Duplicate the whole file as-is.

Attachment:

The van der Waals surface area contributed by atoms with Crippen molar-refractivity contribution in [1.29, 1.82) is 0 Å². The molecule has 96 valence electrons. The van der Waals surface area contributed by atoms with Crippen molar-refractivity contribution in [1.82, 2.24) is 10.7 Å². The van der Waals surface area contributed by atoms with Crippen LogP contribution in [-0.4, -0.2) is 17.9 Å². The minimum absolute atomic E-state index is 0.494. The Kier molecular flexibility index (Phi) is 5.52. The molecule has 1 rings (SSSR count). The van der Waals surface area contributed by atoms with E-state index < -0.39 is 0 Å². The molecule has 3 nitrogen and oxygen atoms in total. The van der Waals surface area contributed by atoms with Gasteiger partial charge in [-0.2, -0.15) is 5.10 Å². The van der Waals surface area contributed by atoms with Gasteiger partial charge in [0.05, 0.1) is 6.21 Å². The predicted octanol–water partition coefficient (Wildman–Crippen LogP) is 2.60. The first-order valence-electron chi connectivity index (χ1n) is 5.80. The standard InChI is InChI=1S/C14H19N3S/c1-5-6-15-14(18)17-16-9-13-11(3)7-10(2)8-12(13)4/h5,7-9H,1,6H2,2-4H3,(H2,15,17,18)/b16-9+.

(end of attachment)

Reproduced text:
The van der Waals surface area contributed by atoms with Crippen molar-refractivity contribution in [1.29, 1.82) is 0 Å². The molecule has 96 valence electrons. The van der Waals surface area contributed by atoms with Crippen molar-refractivity contribution in [1.82, 2.24) is 10.7 Å². The van der Waals surface area contributed by atoms with Crippen LogP contribution in [-0.4, -0.2) is 17.9 Å². The minimum absolute atomic E-state index is 0.494. The Kier molecular flexibility index (Phi) is 5.52. The molecule has 1 rings (SSSR count). The van der Waals surface area contributed by atoms with E-state index < -0.39 is 0 Å². The molecule has 3 nitrogen and oxygen atoms in total. The van der Waals surface area contributed by atoms with Gasteiger partial charge in [-0.2, -0.15) is 5.10 Å². The van der Waals surface area contributed by atoms with Gasteiger partial charge in [0.05, 0.1) is 6.21 Å². The predicted octanol–water partition coefficient (Wildman–Crippen LogP) is 2.60. The first-order valence-electron chi connectivity index (χ1n) is 5.80. The standard InChI is InChI=1S/C14H19N3S/c1-5-6-15-14(18)17-16-9-13-11(3)7-10(2)8-12(13)4/h5,7-9H,1,6H2,2-4H3,(H2,15,17,18)/b16-9+.